Definitely not a quiet morning this time. During the night we already wobbled a bit on the gusts coming over the hills north of us. We plan to sail in the direction of Milos, and probably make one stop in between at the island just northeast of it, Kimolos. According to the forecast we should have a nice bit of wind helping us get there soon.
We might even be able to use the code 0 but it’s going to be around the max that we feel comfortable using it. Our general limit for it is 15 knots apparent, but if it’s still possible to turn away from the wind we can take it a bit further. Let’s just take the cover off now we’re still in the bay, so we don’t have to do that later on in the waves.
The waves are rolling exactly into the entrance of the bay so first we motor through it until we get a clean course just south of Siphnos straight at the north point of Kimolos. Our neighbours are way more of the pure sailors type than we are as they don’t even use their cats’ engines here and start tacking. Well, it is technically possible to tack with our cat as well, but we just don’t have the patience nor the urge to do it. Having no particular goal nor deadline gives you the opportunity to just go with the flow.
Still the speed is of course a bit variable, which makes crossing the path of big cargo ships or ferries often interesting. The big Hellenic Seaways ferry to Paros seems to be aiming right at us and the AIS system catagorises it as a “dangerous vessel”. With a CPA (closest projected distance) of sometimes even 5 meters it’s difficult to decide what to do. You know that it’s probably aiming at your stern, knowing that your speed is not constant but expecting that your course will be. But it still makes you wonder whether they did actually see you. When it gets really close we try calling them on the VHF but they don’t see any point in answering.
It does make sense to practise a bit with the DSC messaging system as these messages are logged and chances of a timely response might be bigger. Mario and Marijke have been at it, but we didn’t practise it well enough yet. Most of the times we don’t even switch on the radio as it makes a lot of noise and most of the times it’s impossible to get a clue of what is being said.
We reach Ormos Prasonisi in a couple of hours, a well protected and very blue bay on the northeast tip of Kimolos. Still not very busy with just one other boat and 2 tourists on the beach. There’s still a lot of work going on with sand trucks driving back and forth the whole time. Pete advised us to go to Psathi a little more south on Kimolos but that doesn’t seem to be a good idea as the wind will turn to the south this night. We decide to anchor here and wait for Seatramp who will sail over with their new guests expecting to arrive later this afternoon. Mojito time again!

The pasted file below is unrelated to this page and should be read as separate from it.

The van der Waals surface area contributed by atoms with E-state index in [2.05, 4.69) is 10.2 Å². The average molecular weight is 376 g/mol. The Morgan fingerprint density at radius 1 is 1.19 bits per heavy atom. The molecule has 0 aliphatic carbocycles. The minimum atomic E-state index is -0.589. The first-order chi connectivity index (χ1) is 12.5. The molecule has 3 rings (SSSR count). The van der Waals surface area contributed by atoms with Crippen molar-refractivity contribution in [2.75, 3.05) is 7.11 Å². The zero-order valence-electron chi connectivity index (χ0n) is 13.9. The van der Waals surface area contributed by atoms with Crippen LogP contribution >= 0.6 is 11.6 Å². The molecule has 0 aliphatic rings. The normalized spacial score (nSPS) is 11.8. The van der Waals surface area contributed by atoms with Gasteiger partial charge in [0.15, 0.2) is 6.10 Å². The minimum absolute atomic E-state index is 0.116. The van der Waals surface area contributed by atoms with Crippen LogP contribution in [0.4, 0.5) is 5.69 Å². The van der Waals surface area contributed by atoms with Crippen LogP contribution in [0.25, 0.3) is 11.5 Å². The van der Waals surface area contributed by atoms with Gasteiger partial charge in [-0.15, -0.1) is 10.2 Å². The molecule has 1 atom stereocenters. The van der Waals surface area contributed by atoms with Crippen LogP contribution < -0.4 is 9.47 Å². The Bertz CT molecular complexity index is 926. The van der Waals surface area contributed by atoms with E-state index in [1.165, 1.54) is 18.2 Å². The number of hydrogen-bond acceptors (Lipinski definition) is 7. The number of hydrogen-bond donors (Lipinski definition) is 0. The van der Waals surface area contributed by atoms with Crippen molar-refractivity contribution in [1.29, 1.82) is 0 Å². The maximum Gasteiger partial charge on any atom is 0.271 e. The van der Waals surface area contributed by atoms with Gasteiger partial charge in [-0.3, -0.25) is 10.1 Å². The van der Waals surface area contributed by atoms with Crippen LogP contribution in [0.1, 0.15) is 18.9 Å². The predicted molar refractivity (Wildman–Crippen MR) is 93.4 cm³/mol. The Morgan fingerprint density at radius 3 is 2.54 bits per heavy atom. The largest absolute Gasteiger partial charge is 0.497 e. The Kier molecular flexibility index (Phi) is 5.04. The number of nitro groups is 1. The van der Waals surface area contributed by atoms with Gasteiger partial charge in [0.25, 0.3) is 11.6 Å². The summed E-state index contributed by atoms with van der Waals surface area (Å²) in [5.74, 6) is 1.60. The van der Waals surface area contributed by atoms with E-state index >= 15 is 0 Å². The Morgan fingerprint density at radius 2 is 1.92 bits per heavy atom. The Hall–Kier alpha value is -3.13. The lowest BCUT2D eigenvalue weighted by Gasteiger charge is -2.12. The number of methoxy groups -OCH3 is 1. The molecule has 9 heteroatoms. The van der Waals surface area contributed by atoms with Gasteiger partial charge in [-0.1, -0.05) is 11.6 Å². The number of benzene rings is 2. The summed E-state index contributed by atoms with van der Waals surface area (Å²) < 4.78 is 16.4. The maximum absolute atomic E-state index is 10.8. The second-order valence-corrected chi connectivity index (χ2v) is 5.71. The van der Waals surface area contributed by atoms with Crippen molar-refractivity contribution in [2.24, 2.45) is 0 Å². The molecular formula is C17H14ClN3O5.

Next morning we are up early again so we will have a couple of hours on Milos in the afternoon. Our course is right against the wind in the beginning, past Psathi and through the channel between Kimolos and Milos. The wind is shifting here a lot, so every now and then we can roll out one of the headsails but we have to be prepared to roll them in again every minute.
The bay of Milos is a quite big, with potential shelter in almost all conditions. Passing the entrance of the bay you can already see the Chora (the old town of Plaka) on top of the hills. We anchor just passed the harbour of Adamanta in the northeast corner of the bay, next to a big Celestyal cruise ship. A lot of French people seem to book this ship as we hear people parler francais all over the island.
We bring the e-bikes ashore for the short ride up to Plaka, The temperatures this time the year are still ok, in the middle of summer we seldom use the bikes anymore. The old city of Plaka is very nice and the views on our way up and from the castle at the very top are magnificent.
As we are ready to bike back to the harbour we see Seatramp entering the bay as well, they are anchored close to Greatcircle when we arrive down there as well.
Could have been a marvellous day again if I wouldn’t have made a clumsy mistake getting the bikes back on board from the dinghy. Some waves got me off balance and the second bike was almost lost. I barely managed to hold on to it, but somehow this was to much for the tendon that used to connect my left biceps to the bone in my lower arm. Ouch.
Bike in the water (without battery luckily), Mark in the water, lots of water getting into the bag of the bike, not easy to get it (and myself for that matter) on board after all.
There’s a small medical facility on the island, but no orthopedic doctor nor the equipment to determine the status of my arm. We would have to go to Athens or Syros to get further help. The medical helplines in the family are able to find out a bit more. They advise us to fly back to Holland, a couple of days are not critical in situations like this.